Chen Hui Jing has a good point about testing small screens in the article The horizontal overflow problem, which is: did you actually test them? You might think you did because you squished your browser window all the way. But:

The last I checked, Firefox stops at 435px, Chrome stops at 500px and Safari stops at 559px. That is, if you have your Devtools in a separate window.

If you dock DevTools on the right or left in any of those browsers, you can squish further, though. This matters because plenty of mobile devices go much narrower than those numbers.

My phone is a Realme 3 Pro which is still happily chugging along, and it has a viewport width of 360px. Also, according to iOS resolution, even the iPhone 13 has a logical width of 390px, so dock those Devtools, I say.

There are several ways to pull off gradient borders in CSS. Perhaps the most satisfying way is using border-image-* properties because there is no trickery involved, it’s just applied right to the element itself using standard properties.

Sadly, it doesn’t support border-radius at all. It does support putting borders on only some of the sides, though, which Ben Frain goes into detail about here. And if you really need border-radius, you can use a pseudo-element behind the element and some clever clipping. This has always been fun territory for experimentation.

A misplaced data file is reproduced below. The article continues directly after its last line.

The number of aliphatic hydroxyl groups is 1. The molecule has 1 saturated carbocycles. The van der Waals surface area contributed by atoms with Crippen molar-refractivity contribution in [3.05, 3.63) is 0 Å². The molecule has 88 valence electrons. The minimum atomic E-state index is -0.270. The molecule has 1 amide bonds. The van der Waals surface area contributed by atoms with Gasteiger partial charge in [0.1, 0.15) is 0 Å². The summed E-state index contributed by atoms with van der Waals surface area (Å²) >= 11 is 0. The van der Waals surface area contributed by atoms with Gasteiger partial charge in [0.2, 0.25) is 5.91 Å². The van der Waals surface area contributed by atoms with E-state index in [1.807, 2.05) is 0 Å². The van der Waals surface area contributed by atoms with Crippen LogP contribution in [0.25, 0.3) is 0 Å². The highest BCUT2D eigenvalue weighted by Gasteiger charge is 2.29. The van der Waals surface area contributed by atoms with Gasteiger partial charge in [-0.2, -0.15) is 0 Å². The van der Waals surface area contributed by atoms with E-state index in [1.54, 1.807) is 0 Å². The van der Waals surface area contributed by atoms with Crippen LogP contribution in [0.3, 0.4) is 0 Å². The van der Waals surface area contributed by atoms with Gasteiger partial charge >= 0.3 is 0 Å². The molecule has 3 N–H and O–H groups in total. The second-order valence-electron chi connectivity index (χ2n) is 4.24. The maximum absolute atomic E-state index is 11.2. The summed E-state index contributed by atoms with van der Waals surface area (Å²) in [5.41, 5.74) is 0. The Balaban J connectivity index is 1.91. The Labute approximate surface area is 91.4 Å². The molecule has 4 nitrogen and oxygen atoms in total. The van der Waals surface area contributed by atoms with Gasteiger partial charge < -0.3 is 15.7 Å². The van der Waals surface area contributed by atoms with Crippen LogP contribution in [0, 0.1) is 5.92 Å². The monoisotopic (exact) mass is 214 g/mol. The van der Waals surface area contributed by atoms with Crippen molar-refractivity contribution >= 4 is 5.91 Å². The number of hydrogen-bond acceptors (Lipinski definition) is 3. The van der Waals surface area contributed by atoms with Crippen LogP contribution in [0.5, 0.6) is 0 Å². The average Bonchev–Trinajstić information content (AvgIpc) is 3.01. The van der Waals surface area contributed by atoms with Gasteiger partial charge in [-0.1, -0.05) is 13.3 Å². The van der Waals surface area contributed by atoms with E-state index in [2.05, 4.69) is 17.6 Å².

Jeremy Keith: Three attributes for better web forms

  1. inputmode can provide a better keyboard on mobile devices.
  2. enterkeyhint can make the enter key say something more relevant and useful, like “search”.
  3. autocomplete can give a hint to the browser about what kind of value is appropriate (or not) to fill in a particular field.

Have you seen GitHub’s new free, open-source, variable fonts yet? Mona Sans & Hubot Sans.

Speaking of Jeremy he used it to style a document the other day.

Roman Komarov digs into the visibility property in CSS. Totally agree with Roman, it’s one of my favorites as well, partially because it has an extremely unique feature. Child elements to inherit the visibilty property, but it can be overridden and actually honored.

<ul style="visibility: hidden;">
  <li style="visibility: visible;">Visible</li>

That’s neat! Maybe that’s intuitive to some of you, but that’s not how other related CSS works at all. If, instead of using visibility, we used opacity or display to hide the parent, child elements absolutely cannot override their way out of it.

A little thing that didn’t make Roman’s article: visibility is animate-able. It doesn’t slowly fade out or anything, it’s just smart in that it doesn’t flip one way or the other until the end of the animation. Plus, hidden turns off pointer-events in a way that opacity doesn’t. So you can actually pair a fade-out animation using both visibility and opacity and it actually does what you probably want. Unless what you want is to have it not take up any space in the flow, that’s still tricky and we’re stilling waiting for “animate to auto” in CSS for that.